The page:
Brachiosaurus: Facts About the Giraffe-like Dinosaur
Brachiosaurus was an unusual dinosaur. Specimens have been found primarily in the fossil-rich Morrison Formation in North America, but it did not resemble any of the other dinosaurs that roamed the region. Its long neck made it look like a giraffe, and its forelegs were longer than its hind legs. The name Brachiosaurus, in fact, means "arm lizard."
Brachiosaurus lived 156 million to 145 million years ago during the mid- to late-Jurassic Period. It is not completely clear whether the Brachiosaurus was a warm- or cold-blooded animal. Many scientists believe that it was a gigantotherm — somewhere in between the warm- and cold-blooded animals of today, with a metabolism that was high compared to a reptile but slow compared to mammals.
At 40 feet to 50 feet (12 meters to 16 meters) tall, Brachiosaurus was among the tallest dinosaurs. It was about 85 feet (26 meters) long from head to tail. At the time of its discovery in 1903, Brachiosaurus was declared the largest dinosaur ever, but other sauropods, such as its close relative Giraffatitan, are now believed to have been a few couple meters taller than Brachiosaurus. Other brachiosaurids, including Argentinosaurus and Supersaurus, were also thought to be heavier than Brachiosaurus, which weighed about 25 tons (22.7 tonnes).
The dinosaur's skull had a wide muzzle and thick jaw bones that housed a total of 52 spoon–shaped teeth — 26 in each jaw — which were perfectly suited for stripping vegetation.
At first, paleontologists believed that Brachiosaurus lived mostly in the water due to its nostrils being at the top of its egg-shaped head. But scientists now believe that its deep, narrow body and relatively small footprint were not suitable for aquatic living.
In contrast to most other sauropods, Brachiosaurus had a sharply inclined back to accommodate its long forelimbs. Paleontologists believe that its neck, which was about 30 feet (10 meters) long, exited its body in a fairly straight line, resulting in it pointing upwards. The exact angle of its neck continues to be debated, as does its flexibility and mobility.
Paleontologists also debate whether Brachiosaurus kept its head raised continually or just when the herbivore dinosaur was foraging for food. A very large muscular heart would have been needed to raise its head to its full vertical height off the ground (40 feet, 12 meters), so some scientists believe that it held its head in a horizontal position much of the time when not in search of food in higher places.
Unlike its portrayal in the movie "Jurassic Park," paleontologists do not believe that Brachiosaurus could rear up on its slender, columnar hind legs. Because of its physical makeup, such a posture would not have given this herbivore much more access to food and it did not have any natural enemies that it had to intimidate. While there were plenty of known meat-eating dinosaurs — including Allosaurus, Ceratosaurus and Torvosaurus — that were close by, they were about half the size of Brachiosaurus and the carnivorous dinosaur most likely focused on smaller and easier prey.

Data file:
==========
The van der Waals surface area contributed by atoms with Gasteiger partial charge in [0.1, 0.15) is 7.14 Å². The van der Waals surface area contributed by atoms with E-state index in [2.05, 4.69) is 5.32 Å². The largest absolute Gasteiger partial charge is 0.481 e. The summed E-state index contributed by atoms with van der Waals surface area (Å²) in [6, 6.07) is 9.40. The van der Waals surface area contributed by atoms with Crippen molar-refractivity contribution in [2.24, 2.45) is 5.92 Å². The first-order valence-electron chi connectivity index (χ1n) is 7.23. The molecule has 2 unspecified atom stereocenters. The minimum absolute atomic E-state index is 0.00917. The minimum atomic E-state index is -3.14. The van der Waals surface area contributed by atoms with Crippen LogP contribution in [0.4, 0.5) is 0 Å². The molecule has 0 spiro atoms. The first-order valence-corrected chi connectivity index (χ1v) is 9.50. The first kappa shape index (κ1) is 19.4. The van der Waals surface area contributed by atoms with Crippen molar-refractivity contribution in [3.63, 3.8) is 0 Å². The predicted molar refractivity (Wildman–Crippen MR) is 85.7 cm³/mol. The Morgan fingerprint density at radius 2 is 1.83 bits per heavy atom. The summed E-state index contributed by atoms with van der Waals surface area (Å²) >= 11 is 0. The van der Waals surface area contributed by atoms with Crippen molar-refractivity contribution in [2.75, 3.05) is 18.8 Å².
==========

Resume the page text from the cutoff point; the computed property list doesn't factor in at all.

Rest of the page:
What did Brachiosaurus eat?
Brachiosaurus fed on coniferous trees, gingkoes and cycads. An adult Brachiosaurus likely had to eat up to 400 lbs. (181 kilograms) of leafy greens daily to maintain its weight.
While it is believed that they stripped trees of their vegetation, it is likely that they supplemented their diets with vegetation at lower levels, especially as the food supply dwindled. Brachiosauruses are thought to have traveled in herds, moving on after they had exhausted the vegetation in a particular area.
Scientists believe that Brachiosaurus swallowed vegetation whole, as its teeth were suited to stripping vegetation but not breaking up large chunks of plants.
The first Brachiosaurus fossil was found in Grand River Valley in western Colorado in 1900. The paleontologist who discovered this partial skeleton, Elmer Riggs, named this new find Brachiosaurus in 1903.
Brachiosaurus is one of the rarer sauropods of the Morrison Formation. Because the skull of the Brachiosaurus had a very tenuous attachment to the rest of its body and was easily detached after its death, there is only one skull that has been identified. In 1998, experts finally identified a skull unearthed by Othniel C. Marsh as definitively belonging to Brachiosaurus, rather than Apatosaurus.
In addition to North America, remains of the giraffe-like dinosaur have been discovered in Tanzania. Since Africa and North America were connected as part of a large super-continent at the time, Brachiosaurus had a huge range and possibly even roamed modern-day Europe.
The identification of Brachiosaurus remains is complicated by its close resemblance to the Giraffatitan ("giant giraffe"), which was native to northern Africa. Paleontologists are on the fence as to whether Giraffatitan merits its own genus or was a species of Brachiosaurus referred to as Brachiosaurus brancai.
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